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    Chulli water purifier.

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    Scatter plot of flow rate and temperature of chulli water purifier output water (n = 16). Shaded area indicates recommended temperature and flow rate.

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The Chulli Water Purifier: Acceptability and Effectiveness of an Innovative Strategy for Household Water Treatment in Bangladesh

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  • 1 Centers for Disease Control and Prevention, Atlanta, Georgia; ICDDR,B: International Centre for Diarrheal Disease Research, Bangladesh, Dhaka, Bangladesh; United Nations Children’s Fund, Dhaka, Bangladesh; School of Public Health and Health Professions, University at Buffalo, The State University of New York, Buffalo, New York

To evaluate the effectiveness of the chulli water purifier, a new household water treatment strategy in Bangladesh that relies on passing water through a stove, we interviewed persons who had this water purifier. From households using it regularly, we tested untreated water, sand-filtered water without heat pasteurization, sand-filtered and heat pasteurized water, and household stored, treated water. Reasons for discontinuing use among 80 of 101 persons included mechanical problems (49%), inconvenience (35%), and high cost (10%). Only four households were regularly using the purifier. Three (19%) of 16 heat-treated samples were positive for Escherichia coli. The median log reduction from source water was > 5. Nine (56%) stored water samples were positive for E. coli, indicating recontamination. Poor durability, inconvenience, high cost, and post-treatment contamination limit the usefulness of the purifier. These issues, which are relevant for other household water treatment strategies, should be resolved before further implementation.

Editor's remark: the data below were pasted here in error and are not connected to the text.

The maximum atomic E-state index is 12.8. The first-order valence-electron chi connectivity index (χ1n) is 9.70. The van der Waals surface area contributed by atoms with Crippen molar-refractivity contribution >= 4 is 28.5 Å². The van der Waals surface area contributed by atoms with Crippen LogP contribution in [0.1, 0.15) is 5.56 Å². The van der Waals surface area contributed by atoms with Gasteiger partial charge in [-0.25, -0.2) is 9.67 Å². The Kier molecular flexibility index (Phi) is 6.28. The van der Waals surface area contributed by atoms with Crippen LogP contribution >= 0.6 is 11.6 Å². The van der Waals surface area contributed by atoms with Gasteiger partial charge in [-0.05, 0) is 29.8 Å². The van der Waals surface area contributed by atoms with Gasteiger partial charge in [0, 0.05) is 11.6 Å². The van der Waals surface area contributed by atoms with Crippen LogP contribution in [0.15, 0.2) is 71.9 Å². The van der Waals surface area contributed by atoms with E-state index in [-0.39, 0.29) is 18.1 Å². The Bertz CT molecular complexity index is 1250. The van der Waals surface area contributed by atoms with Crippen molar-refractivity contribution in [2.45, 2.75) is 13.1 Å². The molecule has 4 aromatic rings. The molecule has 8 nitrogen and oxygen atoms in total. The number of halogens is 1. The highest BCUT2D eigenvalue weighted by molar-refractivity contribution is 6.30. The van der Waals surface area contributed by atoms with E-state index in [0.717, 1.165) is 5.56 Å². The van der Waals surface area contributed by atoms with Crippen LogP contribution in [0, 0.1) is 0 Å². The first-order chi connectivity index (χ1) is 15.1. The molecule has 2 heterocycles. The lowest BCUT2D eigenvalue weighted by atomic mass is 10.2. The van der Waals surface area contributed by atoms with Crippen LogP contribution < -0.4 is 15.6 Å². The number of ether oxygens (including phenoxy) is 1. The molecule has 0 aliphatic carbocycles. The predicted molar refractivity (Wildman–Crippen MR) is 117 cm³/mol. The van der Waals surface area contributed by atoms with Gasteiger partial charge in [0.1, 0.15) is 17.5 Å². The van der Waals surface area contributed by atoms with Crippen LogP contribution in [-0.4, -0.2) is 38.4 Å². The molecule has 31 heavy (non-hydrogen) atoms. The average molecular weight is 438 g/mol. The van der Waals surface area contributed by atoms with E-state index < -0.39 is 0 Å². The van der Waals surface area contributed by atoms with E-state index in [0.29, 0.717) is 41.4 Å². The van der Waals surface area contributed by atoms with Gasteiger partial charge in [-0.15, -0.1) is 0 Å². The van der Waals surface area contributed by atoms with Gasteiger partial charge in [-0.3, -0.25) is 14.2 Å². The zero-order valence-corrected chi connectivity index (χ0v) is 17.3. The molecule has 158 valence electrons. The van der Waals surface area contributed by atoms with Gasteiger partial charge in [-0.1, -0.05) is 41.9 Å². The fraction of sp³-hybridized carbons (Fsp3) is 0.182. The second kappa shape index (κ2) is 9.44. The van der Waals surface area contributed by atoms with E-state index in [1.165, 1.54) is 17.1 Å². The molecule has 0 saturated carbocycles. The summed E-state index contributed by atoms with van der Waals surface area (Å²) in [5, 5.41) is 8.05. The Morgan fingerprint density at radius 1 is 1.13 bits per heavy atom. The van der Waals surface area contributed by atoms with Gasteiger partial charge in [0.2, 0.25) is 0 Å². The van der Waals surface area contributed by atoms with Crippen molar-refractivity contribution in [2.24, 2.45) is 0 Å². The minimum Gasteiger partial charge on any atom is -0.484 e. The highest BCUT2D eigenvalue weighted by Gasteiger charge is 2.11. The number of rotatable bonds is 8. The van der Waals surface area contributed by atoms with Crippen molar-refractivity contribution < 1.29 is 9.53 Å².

BACKGROUND

Diarrheal disease kills approximately 23,000 children in Bangladesh annually.1,2 These deaths peak during Bangladesh’s annual rainy season from June to September, when widespread flooding predictably amplifies microbial contamination of surface water.3 Although most of the population has access to tubewell water that is less contaminated than surface water, approximately one-fifth of these tubewells contain unacceptable levels of arsenic, which slowly poisons those who consume it.4 Water and health experts have been challenged to find ways to enable access to water free of microbes and arsenic. Water quality advocacy groups are increasingly promoting arsenic-free options, such as rainwater, deep tube-wells, and surface water, treated either at the point of collection or at the household level.

Unlike water supply improvement strategies, household water treatment strategies avoid the recognized problem of increasing levels of water contamination during transport of water from the source to the home.5,6 Their efficacy has also repeatedly been shown; a recent meta-analysis of 31 studies found a pooled risk reduction of diarrhea ranging from 31% to 63% for different household water treatment strategies.7 The research agenda has now shifted to investigating the acceptability, field effectiveness, scalability, and sustainability of such strategies.8,9

Chulli water purifier.

The chulli water purifier was designed to treat contaminated surface water and provide an alternative to arsenic-affected tubewell water.10,11 The Integrated Approach to Community Development (IACD), a Bangladeshi non-governmental organization, introduced the chulli water purifier in 2003. With the support of the Department of Public Health Engineering and the United Nations Children’s Fund, almost 3,000 chulli water purifiers have been installed in homes in Bangladesh.